The fatalities examined by The New York Times show a military system that tries and sometimes fails to balance the demands of fighting a war with those of eradicating domestic violence.
According to interviews with law enforcement officials and court documents, the military has sent to war service members who had been charged with and even convicted of domestic violence crimes.
Deploying such convicted service members to a war zone violates military regulations and, in some cases, federal law.
Take the case of Sgt. Jared Terrasas. The first time that he was deployed to Iraq, his prosecution for domestic violence was delayed. Then, after pleading guilty, he was pulled out of a 16-week batterers intervention program run by the Marine Corps and sent to Iraq again.
Several months after Sergeant Terrasas returned home, his 7-month-old son died of a brain injury, and the marine was charged with his murder.
Deployment to war, with its long separations, can put serious stress on military families. And studies have shown that recurrent deployments heighten the likelihood of combat trauma, which, in turn, increases the risk of domestic violence.
"The more trauma out there, the more likely domestic violence is," said Dr. Jacquelyn C. Campbell, a professor at the Johns Hopkins School of Nursing who also was a member of the Pentagon task force.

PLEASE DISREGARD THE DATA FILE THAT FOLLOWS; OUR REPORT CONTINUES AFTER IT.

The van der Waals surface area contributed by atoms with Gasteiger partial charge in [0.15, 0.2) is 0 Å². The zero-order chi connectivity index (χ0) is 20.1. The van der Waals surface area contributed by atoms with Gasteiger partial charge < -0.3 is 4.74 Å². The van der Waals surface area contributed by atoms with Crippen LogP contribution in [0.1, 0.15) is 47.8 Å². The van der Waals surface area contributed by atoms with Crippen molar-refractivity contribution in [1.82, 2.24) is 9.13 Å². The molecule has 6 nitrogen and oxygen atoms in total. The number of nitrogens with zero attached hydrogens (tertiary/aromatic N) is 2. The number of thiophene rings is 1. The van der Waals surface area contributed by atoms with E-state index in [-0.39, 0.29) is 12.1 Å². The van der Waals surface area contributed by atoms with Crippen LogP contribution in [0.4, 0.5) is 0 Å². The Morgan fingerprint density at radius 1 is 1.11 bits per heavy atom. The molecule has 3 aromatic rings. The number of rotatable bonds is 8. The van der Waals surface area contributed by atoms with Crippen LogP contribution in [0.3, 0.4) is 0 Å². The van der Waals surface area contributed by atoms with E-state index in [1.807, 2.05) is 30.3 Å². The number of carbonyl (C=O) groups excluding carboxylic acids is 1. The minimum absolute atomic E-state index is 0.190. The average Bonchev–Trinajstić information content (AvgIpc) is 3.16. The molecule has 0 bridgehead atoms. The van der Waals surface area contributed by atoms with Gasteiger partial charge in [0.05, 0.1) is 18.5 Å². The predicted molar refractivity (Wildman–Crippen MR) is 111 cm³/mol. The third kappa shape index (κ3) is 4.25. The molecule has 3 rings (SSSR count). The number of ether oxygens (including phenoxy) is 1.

The Times examined several cases in which mental health problems caused or exacerbated by war pushed already troubled families to a deadly breaking point.
In one instance, the Air Force repeatedly deployed to Iraq, Afghanistan and elsewhere Sgt. Jon Trevino, a medic with a history of psychological problems, including post-traumatic stress disorder.
Multiple deployments eroded Sergeant Trevino's marriage and worsened his mental health problems until, in 2006, he killed his wife, Carol, and then himself.
The military declared his suicide "service related."
U.S. Air Force Technical Sergeant Jeffrey VerSteegh, who repairs F-16 jets for the 132nd Fighter Wing, departed Des Moines, Iowa, in April for his third tour in Iraq. The father of four may lose his home when he returns.